BY GREGORY ENNS
PHOTOS BY ROB DOWNEY
As a boy growing up in West Virginia, Paul Hoskins looked forward to the holidays when his family would visit his grandparents at Wilhocapa, their winter homestead in St. Lucie Village.
“We came down here at Christmas, and I fell in love with this place,” the 84-year-old says. “I knew when I got older I’d live in Florida. I wanted to be a dentist and I wanted to move to Florida.”
Hoskins family ties have been so constant to Wilhocapa and St. Lucie Village that this year, the family celebrated 100 years and five generations of Hoskinses enjoying the homestead. Built in 1908, the house and waterside property began as a winter estate for Paul’s grandparents, Etta and William Hoskins.
William, a founder of the Columbian Carbon Co., and Etta had been regaled with stories of St. Lucie Village by early settler Rupert “Pop” Koblegard, a neighbor in West Virginia. Koblegard settled in St. Lucie Village and, in 1923, built Fort Pierce’s Sunrise Theatre, the largest vaudeville theater on the east coast.
After buying property from Koblegard, the couple built a simple two-story wood house in a sabal palm thicket on the Indian River, with Etta living on a boat to oversee its construction. The house’s unusual name, Wilhocapa, came from a combination of the first letters of William’s name and his three sons, Homer, Carl and Paul.
The house is constructed of Dade County pine, and its most prominent exterior features are gables, wood shake shingles and a long porch sporting most of the original double-hung windows.
One of its most talked-about interior features is the sturdy double oak flooring throughout the first story. The double floors were added several decades after construction so that they wouldn’t creak when Paul’s grandmother, Etta, rolled her wheelchair over them.
As a child, Paul remembers his grandfather raising a flag every morning on the front lawn in memory of his son Paul, who was killed in World War I. And he also recalls cracks in the plaster caused by practice bombing runs when Fort Pierce was a World War II military base.
And before air-conditioning, he remembers burning citronella to ward off mosquitoes inside the house with the familiar palm frond near the door used to swat off mosquitoes as folks entered.
In the early years, the house was supplied with potable water from a series of large water towers on the property. The last one was dismantled in 1987.
The original homestead consisted of 180 feet of waterfront, with about 5 acres of land extending more than a quarter-mile to what are now the tracks of the Florida East Coast Railway. About 3 acres of citrus groves were planted by Paul’s grandparents.
Today, the lawn is so extensive that Paul used to boast in his early retirement years that he had put more than 1,000 hours on his John Deere mower.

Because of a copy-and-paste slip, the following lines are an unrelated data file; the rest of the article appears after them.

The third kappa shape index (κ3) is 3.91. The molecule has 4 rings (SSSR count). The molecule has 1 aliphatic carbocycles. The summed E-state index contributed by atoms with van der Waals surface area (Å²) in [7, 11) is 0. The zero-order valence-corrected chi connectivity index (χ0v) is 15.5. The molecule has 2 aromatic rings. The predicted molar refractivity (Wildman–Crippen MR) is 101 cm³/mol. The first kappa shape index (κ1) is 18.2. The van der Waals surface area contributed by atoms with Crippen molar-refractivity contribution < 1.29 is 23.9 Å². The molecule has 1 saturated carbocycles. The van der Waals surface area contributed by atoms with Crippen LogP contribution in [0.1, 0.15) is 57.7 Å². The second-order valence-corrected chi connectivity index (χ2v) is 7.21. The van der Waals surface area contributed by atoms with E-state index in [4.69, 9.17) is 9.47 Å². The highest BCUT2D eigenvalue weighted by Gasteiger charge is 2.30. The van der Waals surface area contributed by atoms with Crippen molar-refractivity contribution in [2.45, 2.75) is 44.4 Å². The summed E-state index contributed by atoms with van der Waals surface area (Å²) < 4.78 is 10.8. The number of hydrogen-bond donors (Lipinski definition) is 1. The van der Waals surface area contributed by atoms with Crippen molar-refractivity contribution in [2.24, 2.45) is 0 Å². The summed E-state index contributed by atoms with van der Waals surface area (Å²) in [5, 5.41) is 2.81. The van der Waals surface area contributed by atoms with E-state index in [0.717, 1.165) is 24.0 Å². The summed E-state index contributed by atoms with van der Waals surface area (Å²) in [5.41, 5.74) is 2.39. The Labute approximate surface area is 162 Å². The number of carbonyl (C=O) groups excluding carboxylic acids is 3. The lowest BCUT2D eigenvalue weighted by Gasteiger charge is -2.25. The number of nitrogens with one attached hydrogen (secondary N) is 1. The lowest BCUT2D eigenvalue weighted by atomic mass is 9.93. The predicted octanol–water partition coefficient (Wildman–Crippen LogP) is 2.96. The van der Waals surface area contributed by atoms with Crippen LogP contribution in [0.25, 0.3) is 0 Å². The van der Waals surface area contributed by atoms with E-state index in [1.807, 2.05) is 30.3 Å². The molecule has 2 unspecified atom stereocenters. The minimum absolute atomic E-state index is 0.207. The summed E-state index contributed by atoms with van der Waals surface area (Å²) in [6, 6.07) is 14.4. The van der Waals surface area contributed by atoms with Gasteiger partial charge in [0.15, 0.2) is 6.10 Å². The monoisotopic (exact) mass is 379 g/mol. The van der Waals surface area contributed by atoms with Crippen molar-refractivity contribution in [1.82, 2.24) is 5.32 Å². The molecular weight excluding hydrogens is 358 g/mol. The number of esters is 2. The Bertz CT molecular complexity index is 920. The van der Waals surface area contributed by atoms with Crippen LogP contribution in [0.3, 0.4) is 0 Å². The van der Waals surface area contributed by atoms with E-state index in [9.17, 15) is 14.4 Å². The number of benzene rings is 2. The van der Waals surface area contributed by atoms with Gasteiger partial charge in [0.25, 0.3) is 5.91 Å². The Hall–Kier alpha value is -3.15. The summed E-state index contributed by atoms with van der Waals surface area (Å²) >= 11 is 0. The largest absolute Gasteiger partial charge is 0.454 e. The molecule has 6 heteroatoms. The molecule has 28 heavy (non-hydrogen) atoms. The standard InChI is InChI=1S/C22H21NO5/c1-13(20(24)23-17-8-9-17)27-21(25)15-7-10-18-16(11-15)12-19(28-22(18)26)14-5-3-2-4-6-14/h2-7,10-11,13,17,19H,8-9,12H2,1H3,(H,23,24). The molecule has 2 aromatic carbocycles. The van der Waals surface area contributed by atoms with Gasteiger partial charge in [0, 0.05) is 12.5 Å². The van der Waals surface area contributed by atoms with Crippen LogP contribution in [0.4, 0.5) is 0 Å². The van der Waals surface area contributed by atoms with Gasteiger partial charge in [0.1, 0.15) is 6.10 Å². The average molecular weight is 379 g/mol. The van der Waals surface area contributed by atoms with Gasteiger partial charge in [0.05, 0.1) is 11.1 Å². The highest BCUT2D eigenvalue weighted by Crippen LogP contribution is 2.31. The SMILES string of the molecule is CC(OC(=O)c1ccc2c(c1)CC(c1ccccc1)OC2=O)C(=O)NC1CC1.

A large split oak, which legend has it was used as a gathering place for Indians, still stands in the back yard. A similar ancient oak in the front yard was destroyed during the hurricanes of 2004. “I cried for two weeks over losing that big tree,’’ Jean says.
A freshwater stream used to run along the south side of the property and perhaps was one of the features that prompted the Army to locate Fort Capron, an outpost used during the last Seminole war, just a stone’s throw away.
Paul said that in the early years the house was sparse of furnishings. “They didn’t have the best of everything. They treated it like you would a cottage up at a lake.’’
Etta died in 1937 and William in 1949. The ownership of the house eventually came to Paul’s father, Homer, who retired and moved to it in 1955.
After dental school, Paul moved to Florida and started a practice in Fort Pierce in 1949. He met Jean, a new teacher from Bowling Green, Ky., at Fairlawn Elementary School, where Paul was giving dental checkups to her first-graders. “She came in with a little troupe of people and I couldn’t see anyone but her,” Paul says.
A ‘LIVING BACKUS’
After marrying in 1954, they bought the house next to Wilhocapa, a 1912 cottage known as Cherokee Lodge. In 1956, Paul’s mother, Mabel, died, and Paul’s dad soon found that house was too big for him.
“We were living over there and he was living here, and this house was too large for him so we traded houses,” Jean says. That was 1959, and Wilhocapa has been their home ever since.
Today, the house, which has central air-conditioning, features some of the original furnishings such as a large secretary made in Pennsylvania. A Tappan gas range the couple bought shortly after their marriage still cooks their meals. Their life in Wilhopaca and St. Lucie Village has been a continuum with only subtle changes.
“You take it for granted, but every day the mood of the river is different,” Paul says. “It’s beautiful.”
“It was a wonderful place to raise our boys,’’ Jean says, noting that with the river as a playground they never went far from home. “They were perfectly happy to stay in St. Lucie Village."
Following the family tradition of living on the property, son Steve, a Fort Pierce lawyer, built a large plantation-style house behind Wilhopaca in 1987. The couple’s younger son, Mark, died in 1995.
“Even though my father and mother have lived in the Wilhopaca homestead longer than any other homeowner, I feel that I am the most blessed of all because I have lived almost my entire life in and around our family property – land I can only describe as a ‘living Backus,’ ” Steve Hoskins wrote earlier this year in a booklet commemorating the Wilhocapa centennial.
Jean and Paul hope that some day Steve’s children, Taylor and Page, will be the next generation to live in the house. In the meantime, Paul will continue to pursue one of his favorite pastimes at Wilhocapa.
“It sounds indolent, but a lot of times I’ll just go out to the front porch and sit down and listen to the fish flopping around out there.”
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